A working prototype of Intel Larrabee sold for over € 4,600

A working prototype of Intel Larrabee sold for over € 4,600

A working prototype of Intel Larrabee sold for over € 4

Collectors of rare PC hardware have just lost the chance to own a little piece of history: the only working Larabee card in the world. It was sold on eBay France for only € 4,650 in an elegant case. Apparently fully functional, as a screenshot shows the BIOS booting, the Larrabee GPU is marked as an Intel engineering sample for internal use only.

Photo Credit: leodanmarjod Recall that Larrabee was Intel's attempt in 2008 to build a GPU, or rather a GPGPU, separately from the project that led to Iris Pro. Rather than following in the footsteps of NVIDIA and ATI, Larrabee used the X86 instruction set with special extensions, and the GPU acted more like a hybrid between a CPU and GPU. It also did much of its work in software rather than using specialized graphics hardware, using a tile-based rendering approach. The idea was to create a card that could accelerate workloads other than just video games and achieve visual effects that GPUs could not currently handle, such as real-time ray tracing and erratic shadow mapping.

Larrabee's processor was derived from the Pentium designs, putting 32 (or 24 in a scaled down version to use defective chips) in-order cores, each with four-way multithreading, on a single chip. Each core had a 512-bit vector processing unit and used a 1,024-bit (512-bit bidirectional) bus to communicate with memory. It was speculated that 25 cores were enough to run Gears of War, an Xbox 360 game, without anti-aliasing.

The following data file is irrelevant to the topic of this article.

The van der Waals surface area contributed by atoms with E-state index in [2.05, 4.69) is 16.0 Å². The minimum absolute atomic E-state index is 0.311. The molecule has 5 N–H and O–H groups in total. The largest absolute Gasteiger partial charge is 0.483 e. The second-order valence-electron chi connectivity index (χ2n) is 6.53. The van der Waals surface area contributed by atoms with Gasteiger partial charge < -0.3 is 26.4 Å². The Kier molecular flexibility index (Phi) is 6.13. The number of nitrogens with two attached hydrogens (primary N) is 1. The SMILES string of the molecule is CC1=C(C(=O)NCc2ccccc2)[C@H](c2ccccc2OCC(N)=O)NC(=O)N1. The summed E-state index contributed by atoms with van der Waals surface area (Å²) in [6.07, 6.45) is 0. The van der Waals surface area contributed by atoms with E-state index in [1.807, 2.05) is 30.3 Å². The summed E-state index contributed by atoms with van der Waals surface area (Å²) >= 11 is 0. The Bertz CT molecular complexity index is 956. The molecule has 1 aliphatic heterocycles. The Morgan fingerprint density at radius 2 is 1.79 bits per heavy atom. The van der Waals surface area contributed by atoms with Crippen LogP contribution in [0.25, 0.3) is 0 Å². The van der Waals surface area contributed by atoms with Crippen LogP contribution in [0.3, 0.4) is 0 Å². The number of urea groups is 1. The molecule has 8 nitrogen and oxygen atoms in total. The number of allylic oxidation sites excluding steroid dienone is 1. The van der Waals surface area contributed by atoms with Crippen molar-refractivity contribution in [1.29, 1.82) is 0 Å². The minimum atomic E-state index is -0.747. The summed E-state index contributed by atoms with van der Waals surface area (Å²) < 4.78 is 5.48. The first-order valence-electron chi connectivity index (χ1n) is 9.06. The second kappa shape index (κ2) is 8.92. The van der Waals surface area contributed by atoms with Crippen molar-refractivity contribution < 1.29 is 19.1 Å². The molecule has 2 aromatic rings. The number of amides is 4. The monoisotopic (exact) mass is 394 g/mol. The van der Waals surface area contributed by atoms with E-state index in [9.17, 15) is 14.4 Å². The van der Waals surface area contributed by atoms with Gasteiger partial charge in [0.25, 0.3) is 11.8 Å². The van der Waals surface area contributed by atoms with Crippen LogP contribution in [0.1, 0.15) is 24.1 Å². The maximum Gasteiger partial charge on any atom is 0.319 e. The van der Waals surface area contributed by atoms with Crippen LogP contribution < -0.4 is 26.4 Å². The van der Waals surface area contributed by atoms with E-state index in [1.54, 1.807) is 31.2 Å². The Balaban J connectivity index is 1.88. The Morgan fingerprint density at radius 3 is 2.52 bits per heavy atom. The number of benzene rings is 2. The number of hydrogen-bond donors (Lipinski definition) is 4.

if (jQuery ("# ​​crm_srl-th_hardware_d_mh2_1"). is (": visible")) {console.log ("Edinet ADV adding zone: tag crm_srl-th_hardware_d_mh2_1 slot id: th_hardware_d_mh2"); } Photo Credit: leodanmarjod Photo Credit: leodanmarjod The use of Larrabee could be quite generic that, theoretically, the GPU could run its own operating system. However, its graphics performance was poor compared to competing products, and the project was shelved in 2009. Its GPGPU approach, however, is reminiscent of today's popular technologies such as NVIDIA CUDA, which opens up the power of parallel GPU processing. to other applications.

Larrabee technology passed to Intel's supercomputing division, which eventually built a distributed high-performance computing accelerator board as Knights Corner and Xeon Phi co-processors, in 2012. They are been used until 2019 in supercomputers, including Cori at the National Energy Research Scientific Computing Center and China's Tianhe-2, which topped the list of the world's fastest supercomputers from June 2013 to November 2015.

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